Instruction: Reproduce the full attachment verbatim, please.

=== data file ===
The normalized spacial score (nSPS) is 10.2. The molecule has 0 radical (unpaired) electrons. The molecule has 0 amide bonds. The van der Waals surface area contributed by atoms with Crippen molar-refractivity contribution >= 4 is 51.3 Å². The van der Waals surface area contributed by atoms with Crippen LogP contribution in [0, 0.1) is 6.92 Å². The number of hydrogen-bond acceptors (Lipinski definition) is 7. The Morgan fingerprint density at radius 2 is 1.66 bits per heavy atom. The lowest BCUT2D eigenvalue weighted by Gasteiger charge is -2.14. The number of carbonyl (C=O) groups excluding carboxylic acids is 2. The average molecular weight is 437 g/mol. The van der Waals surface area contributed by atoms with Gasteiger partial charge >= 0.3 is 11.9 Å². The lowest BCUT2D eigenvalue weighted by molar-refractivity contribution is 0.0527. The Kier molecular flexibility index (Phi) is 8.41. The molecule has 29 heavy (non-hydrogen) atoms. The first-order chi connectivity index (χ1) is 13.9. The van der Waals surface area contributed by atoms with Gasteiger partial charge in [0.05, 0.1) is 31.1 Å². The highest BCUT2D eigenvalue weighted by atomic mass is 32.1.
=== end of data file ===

The normalized spacial score (nSPS) is 10.2. The molecule has 0 radical (unpaired) electrons. The molecule has 0 amide bonds. The van der Waals surface area contributed by atoms with Crippen molar-refractivity contribution >= 4 is 51.3 Å². The van der Waals surface area contributed by atoms with Crippen LogP contribution in [0, 0.1) is 6.92 Å². The number of hydrogen-bond acceptors (Lipinski definition) is 7. The Morgan fingerprint density at radius 2 is 1.66 bits per heavy atom. The lowest BCUT2D eigenvalue weighted by Gasteiger charge is -2.14. The number of carbonyl (C=O) groups excluding carboxylic acids is 2. The average molecular weight is 437 g/mol. The van der Waals surface area contributed by atoms with Gasteiger partial charge >= 0.3 is 11.9 Å². The lowest BCUT2D eigenvalue weighted by molar-refractivity contribution is 0.0527. The Kier molecular flexibility index (Phi) is 8.41. The molecule has 29 heavy (non-hydrogen) atoms. The first-order chi connectivity index (χ1) is 13.9. The van der Waals surface area contributed by atoms with Gasteiger partial charge in [0.05, 0.1) is 31.1 Å². The highest BCUT2D eigenvalue weighted by atomic mass is 32.1.